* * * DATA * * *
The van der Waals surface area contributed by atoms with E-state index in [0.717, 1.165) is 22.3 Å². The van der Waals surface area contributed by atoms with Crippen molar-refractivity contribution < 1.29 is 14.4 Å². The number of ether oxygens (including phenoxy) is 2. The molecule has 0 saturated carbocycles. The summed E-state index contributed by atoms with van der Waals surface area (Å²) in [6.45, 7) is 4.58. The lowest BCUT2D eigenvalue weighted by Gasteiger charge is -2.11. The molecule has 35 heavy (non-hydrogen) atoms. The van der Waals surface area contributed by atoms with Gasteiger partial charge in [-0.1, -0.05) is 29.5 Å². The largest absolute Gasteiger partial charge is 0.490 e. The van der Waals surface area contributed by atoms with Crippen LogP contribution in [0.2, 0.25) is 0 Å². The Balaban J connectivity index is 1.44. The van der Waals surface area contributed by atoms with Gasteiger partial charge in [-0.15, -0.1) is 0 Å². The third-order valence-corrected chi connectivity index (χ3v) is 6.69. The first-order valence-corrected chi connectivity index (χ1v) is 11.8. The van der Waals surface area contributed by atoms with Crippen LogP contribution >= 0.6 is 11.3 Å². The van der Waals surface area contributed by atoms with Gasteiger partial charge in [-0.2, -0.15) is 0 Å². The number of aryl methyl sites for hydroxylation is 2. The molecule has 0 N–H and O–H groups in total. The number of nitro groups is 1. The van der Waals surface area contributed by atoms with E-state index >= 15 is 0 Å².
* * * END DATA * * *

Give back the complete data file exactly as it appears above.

The van der Waals surface area contributed by atoms with E-state index in [0.717, 1.165) is 22.3 Å². The van der Waals surface area contributed by atoms with Crippen molar-refractivity contribution < 1.29 is 14.4 Å². The number of ether oxygens (including phenoxy) is 2. The molecule has 0 saturated carbocycles. The summed E-state index contributed by atoms with van der Waals surface area (Å²) in [6.45, 7) is 4.58. The lowest BCUT2D eigenvalue weighted by Gasteiger charge is -2.11. The molecule has 35 heavy (non-hydrogen) atoms. The van der Waals surface area contributed by atoms with Gasteiger partial charge in [-0.1, -0.05) is 29.5 Å². The largest absolute Gasteiger partial charge is 0.490 e. The van der Waals surface area contributed by atoms with Crippen LogP contribution in [0.2, 0.25) is 0 Å². The Balaban J connectivity index is 1.44. The van der Waals surface area contributed by atoms with Gasteiger partial charge in [-0.15, -0.1) is 0 Å². The third-order valence-corrected chi connectivity index (χ3v) is 6.69. The first-order valence-corrected chi connectivity index (χ1v) is 11.8. The van der Waals surface area contributed by atoms with Crippen LogP contribution >= 0.6 is 11.3 Å². The van der Waals surface area contributed by atoms with Gasteiger partial charge in [-0.2, -0.15) is 0 Å². The number of aryl methyl sites for hydroxylation is 2. The molecule has 0 N–H and O–H groups in total. The number of nitro groups is 1. The van der Waals surface area contributed by atoms with E-state index >= 15 is 0 Å².